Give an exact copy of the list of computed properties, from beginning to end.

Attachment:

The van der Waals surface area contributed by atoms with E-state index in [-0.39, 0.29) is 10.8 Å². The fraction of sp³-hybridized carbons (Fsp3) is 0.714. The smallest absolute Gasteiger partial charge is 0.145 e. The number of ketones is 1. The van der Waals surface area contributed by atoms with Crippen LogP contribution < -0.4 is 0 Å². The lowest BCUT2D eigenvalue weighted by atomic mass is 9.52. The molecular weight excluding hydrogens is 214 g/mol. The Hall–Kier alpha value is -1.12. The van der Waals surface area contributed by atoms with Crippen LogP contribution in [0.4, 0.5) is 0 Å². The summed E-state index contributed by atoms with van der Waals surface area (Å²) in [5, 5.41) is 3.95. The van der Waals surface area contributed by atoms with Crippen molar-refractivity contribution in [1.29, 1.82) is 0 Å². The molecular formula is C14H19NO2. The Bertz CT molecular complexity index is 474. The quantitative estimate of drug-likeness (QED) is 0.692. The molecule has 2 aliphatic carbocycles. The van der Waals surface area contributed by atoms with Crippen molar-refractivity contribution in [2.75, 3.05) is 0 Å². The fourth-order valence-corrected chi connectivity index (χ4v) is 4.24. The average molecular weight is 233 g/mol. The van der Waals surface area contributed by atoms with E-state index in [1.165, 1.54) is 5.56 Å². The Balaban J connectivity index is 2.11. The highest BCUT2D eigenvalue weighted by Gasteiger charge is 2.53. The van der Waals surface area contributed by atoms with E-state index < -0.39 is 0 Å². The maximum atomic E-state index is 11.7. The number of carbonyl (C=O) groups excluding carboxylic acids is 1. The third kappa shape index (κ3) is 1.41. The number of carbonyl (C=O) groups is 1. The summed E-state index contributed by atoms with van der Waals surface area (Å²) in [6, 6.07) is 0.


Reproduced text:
The van der Waals surface area contributed by atoms with E-state index in [-0.39, 0.29) is 10.8 Å². The fraction of sp³-hybridized carbons (Fsp3) is 0.714. The smallest absolute Gasteiger partial charge is 0.145 e. The number of ketones is 1. The van der Waals surface area contributed by atoms with Crippen LogP contribution < -0.4 is 0 Å². The lowest BCUT2D eigenvalue weighted by atomic mass is 9.52. The molecular weight excluding hydrogens is 214 g/mol. The Hall–Kier alpha value is -1.12. The van der Waals surface area contributed by atoms with Crippen LogP contribution in [0.4, 0.5) is 0 Å². The summed E-state index contributed by atoms with van der Waals surface area (Å²) in [5, 5.41) is 3.95. The van der Waals surface area contributed by atoms with Crippen molar-refractivity contribution in [1.29, 1.82) is 0 Å². The molecular formula is C14H19NO2. The Bertz CT molecular complexity index is 474. The quantitative estimate of drug-likeness (QED) is 0.692. The molecule has 2 aliphatic carbocycles. The van der Waals surface area contributed by atoms with Crippen molar-refractivity contribution in [2.75, 3.05) is 0 Å². The fourth-order valence-corrected chi connectivity index (χ4v) is 4.24. The average molecular weight is 233 g/mol. The van der Waals surface area contributed by atoms with E-state index in [1.165, 1.54) is 5.56 Å². The Balaban J connectivity index is 2.11. The highest BCUT2D eigenvalue weighted by Gasteiger charge is 2.53. The van der Waals surface area contributed by atoms with E-state index < -0.39 is 0 Å². The maximum atomic E-state index is 11.7. The number of carbonyl (C=O) groups excluding carboxylic acids is 1. The third kappa shape index (κ3) is 1.41. The number of carbonyl (C=O) groups is 1. The summed E-state index contributed by atoms with van der Waals surface area (Å²) in [6, 6.07) is 0.